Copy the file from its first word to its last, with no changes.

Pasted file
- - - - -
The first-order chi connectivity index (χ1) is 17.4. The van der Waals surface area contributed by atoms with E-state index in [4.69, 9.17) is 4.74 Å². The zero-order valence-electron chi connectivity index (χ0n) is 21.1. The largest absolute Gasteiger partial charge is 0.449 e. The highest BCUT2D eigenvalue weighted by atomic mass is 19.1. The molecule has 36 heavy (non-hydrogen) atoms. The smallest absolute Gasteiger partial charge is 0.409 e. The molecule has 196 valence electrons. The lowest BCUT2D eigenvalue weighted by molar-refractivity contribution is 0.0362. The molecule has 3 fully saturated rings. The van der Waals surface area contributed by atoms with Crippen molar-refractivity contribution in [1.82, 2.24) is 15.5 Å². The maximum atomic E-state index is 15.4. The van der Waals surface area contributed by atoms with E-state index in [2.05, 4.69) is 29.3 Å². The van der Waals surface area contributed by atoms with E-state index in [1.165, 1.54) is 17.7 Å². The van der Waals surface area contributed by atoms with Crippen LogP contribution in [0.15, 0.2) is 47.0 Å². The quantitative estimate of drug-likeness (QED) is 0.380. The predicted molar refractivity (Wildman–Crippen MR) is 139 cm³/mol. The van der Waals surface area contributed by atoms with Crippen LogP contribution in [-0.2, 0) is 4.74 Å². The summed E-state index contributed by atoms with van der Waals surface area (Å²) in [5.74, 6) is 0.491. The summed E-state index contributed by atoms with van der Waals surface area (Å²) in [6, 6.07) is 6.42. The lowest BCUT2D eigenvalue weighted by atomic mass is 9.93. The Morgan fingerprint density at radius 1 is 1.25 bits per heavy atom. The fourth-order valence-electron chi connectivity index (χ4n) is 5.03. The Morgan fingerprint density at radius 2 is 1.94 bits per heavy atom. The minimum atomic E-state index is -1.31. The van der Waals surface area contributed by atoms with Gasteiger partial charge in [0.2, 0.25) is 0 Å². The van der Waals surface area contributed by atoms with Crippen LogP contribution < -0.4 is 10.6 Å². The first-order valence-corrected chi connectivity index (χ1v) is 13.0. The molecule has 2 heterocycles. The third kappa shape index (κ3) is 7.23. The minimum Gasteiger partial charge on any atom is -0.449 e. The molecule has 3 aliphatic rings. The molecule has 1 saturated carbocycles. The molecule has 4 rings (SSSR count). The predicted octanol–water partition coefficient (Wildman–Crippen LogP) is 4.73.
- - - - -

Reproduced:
The first-order chi connectivity index (χ1) is 17.4. The van der Waals surface area contributed by atoms with E-state index in [4.69, 9.17) is 4.74 Å². The zero-order valence-electron chi connectivity index (χ0n) is 21.1. The largest absolute Gasteiger partial charge is 0.449 e. The highest BCUT2D eigenvalue weighted by atomic mass is 19.1. The molecule has 36 heavy (non-hydrogen) atoms. The smallest absolute Gasteiger partial charge is 0.409 e. The molecule has 196 valence electrons. The lowest BCUT2D eigenvalue weighted by molar-refractivity contribution is 0.0362. The molecule has 3 fully saturated rings. The van der Waals surface area contributed by atoms with Crippen molar-refractivity contribution in [1.82, 2.24) is 15.5 Å². The maximum atomic E-state index is 15.4. The van der Waals surface area contributed by atoms with E-state index in [2.05, 4.69) is 29.3 Å². The van der Waals surface area contributed by atoms with E-state index in [1.165, 1.54) is 17.7 Å². The van der Waals surface area contributed by atoms with Crippen LogP contribution in [0.15, 0.2) is 47.0 Å². The quantitative estimate of drug-likeness (QED) is 0.380. The predicted molar refractivity (Wildman–Crippen MR) is 139 cm³/mol. The van der Waals surface area contributed by atoms with Crippen LogP contribution in [-0.2, 0) is 4.74 Å². The summed E-state index contributed by atoms with van der Waals surface area (Å²) in [5.74, 6) is 0.491. The summed E-state index contributed by atoms with van der Waals surface area (Å²) in [6, 6.07) is 6.42. The lowest BCUT2D eigenvalue weighted by atomic mass is 9.93. The Morgan fingerprint density at radius 1 is 1.25 bits per heavy atom. The fourth-order valence-electron chi connectivity index (χ4n) is 5.03. The Morgan fingerprint density at radius 2 is 1.94 bits per heavy atom. The minimum atomic E-state index is -1.31. The van der Waals surface area contributed by atoms with Gasteiger partial charge in [0.2, 0.25) is 0 Å². The van der Waals surface area contributed by atoms with Crippen LogP contribution < -0.4 is 10.6 Å². The first-order valence-corrected chi connectivity index (χ1v) is 13.0. The molecule has 2 heterocycles. The third kappa shape index (κ3) is 7.23. The minimum Gasteiger partial charge on any atom is -0.449 e. The molecule has 3 aliphatic rings. The molecule has 1 saturated carbocycles. The molecule has 4 rings (SSSR count). The predicted octanol–water partition coefficient (Wildman–Crippen LogP) is 4.73.